While the Mason City Council's work session on Thursday night was singular in focus it was more expansive in what was covered.
Officials met at city hall to review the newest Capital Improvement Budget which serves both forecast and guide for what Mason City hopes to get done.
What's coming up
From 2020 through 2024, city officials estimate that, were all listed projects to go through on or around budget, they would spend nearly $119 million on various department programs. A chunk of that money would come from specific utilities revenues, such as water and sewer, but there would also be money coming in from grants and the city's reserve of General Obligation Bonds.
"We try to be as conservative as possible while still managing to take care of projects that are needs in the communities," City Administrator Aaron Burnett near the beginning of the meeting. So that would mean for Fiscal Year 2021, there would be about $24.5 million in needed expenditures.
One forecasted driver of that estimate is work on a taxiway at the Mason City Airport that's listed at $4.5 million. At least part of that will be offset by about $3 million in federal funding that the airport received in November through the Airport Improvement program.
Coming in at about $1.75 million is the projected cost for paving on Monroe Avenue that will be funded through road use tax funds, grants and sewer/water revenues.
According to City Finance Director Kevin Jacobson, most projects using some amount of road use tax funds are annual ones that are done to maintain streets and those areas of the city.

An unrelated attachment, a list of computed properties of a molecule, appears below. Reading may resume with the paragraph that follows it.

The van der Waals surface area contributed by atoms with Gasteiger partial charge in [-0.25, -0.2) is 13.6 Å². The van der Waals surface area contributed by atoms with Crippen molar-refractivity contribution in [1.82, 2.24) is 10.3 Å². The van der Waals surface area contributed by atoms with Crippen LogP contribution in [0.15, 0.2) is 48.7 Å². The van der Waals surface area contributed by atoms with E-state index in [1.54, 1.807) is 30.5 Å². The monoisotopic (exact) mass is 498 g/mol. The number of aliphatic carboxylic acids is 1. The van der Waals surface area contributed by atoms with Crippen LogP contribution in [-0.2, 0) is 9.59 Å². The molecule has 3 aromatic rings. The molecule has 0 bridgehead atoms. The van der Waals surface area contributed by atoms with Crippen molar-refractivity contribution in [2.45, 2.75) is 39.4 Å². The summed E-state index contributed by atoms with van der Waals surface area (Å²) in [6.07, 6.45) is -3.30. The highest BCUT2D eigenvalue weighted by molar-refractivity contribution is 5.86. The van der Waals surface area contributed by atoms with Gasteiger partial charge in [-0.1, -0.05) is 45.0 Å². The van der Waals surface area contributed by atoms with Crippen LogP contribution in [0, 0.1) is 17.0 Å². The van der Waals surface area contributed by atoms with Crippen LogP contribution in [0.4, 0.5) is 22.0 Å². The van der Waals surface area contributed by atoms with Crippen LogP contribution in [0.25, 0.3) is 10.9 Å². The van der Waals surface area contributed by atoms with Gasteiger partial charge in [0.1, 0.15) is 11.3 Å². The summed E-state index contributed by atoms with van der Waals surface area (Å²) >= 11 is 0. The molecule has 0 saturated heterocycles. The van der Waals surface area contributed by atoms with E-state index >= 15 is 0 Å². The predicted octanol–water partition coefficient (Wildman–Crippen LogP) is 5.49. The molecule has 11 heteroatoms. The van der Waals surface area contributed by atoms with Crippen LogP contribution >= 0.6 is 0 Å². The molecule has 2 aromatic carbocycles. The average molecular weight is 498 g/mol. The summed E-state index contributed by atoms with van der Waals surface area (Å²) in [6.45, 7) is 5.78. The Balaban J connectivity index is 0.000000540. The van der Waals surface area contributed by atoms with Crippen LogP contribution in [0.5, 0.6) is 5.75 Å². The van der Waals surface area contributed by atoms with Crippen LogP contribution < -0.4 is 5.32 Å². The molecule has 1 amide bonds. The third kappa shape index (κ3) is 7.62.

"Those have significant funding from grants and federal dollars," he said.
Other public works in that realm included: street lighting on South Federal for about $750,000, $450,000 for crossing repairs and $125,000 for traffic signal upgrades.
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Forthcoming work on Mason City's sewer system totaled about $1.8 million in projected expenditures with about $1 million accounted for by fund revenues alone. A necessary nutrient reduction program, for run-off, ate up about $500,000 of that $1.8 million and would mostly involve replacing equipment at treatment plant that has outlived its effectiveness.
The average sewer bill in Mason City runs about $17.17 a month, though there would be a projected 2.83% increase to continue the revenue generation for such work.
Burnett said that the sewer system is one particular area where spending, if possible, could just be perpetual.
"You can spend as much money as you can raise," he said. "The infrastructure that exists in most cities is aged and, frankly, inadequate for the amount of rainfall we get in this age ... So there’s a strong competition between the rate that projects need to be completed and the amount that needs to be raised."
To which Jacobson later added, "We know the rate increase we need and we don’t want to increase that and burden the citizens."
When discussing the expenditures needed for ongoing and upcoming work for Mason City's Parks and Rec programs, Jacobson was quick to point out that at least $400,000 of arena project debt would be carried over from the year prior.
The biggest ticket item still is awaiting completion is the $200,000 for the High Line Trail. Part of the overall work on the new path was partially bonded but in July it was announced that additional private funding would be required to finish the work.
Before riders biking through Mason City can enjoy the miles long High Line Trail, there are …
Throughout the presentation, it was repeatedly emphasized by Burnett and Jacobson that such forecasting is conservative for a reason.
"It’s important that we continue to put the city in the best position as far as reserves and the revenues that we can count on," Burnett said.
For his part, Jacobson was briefer still: "This is a fluid process. These are estimates."
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Looking forward in 2020
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Reach Reporter Jared McNett at 641-421-0527. Follow him on Twitter and Instagram at @TwoHeadedBoy98.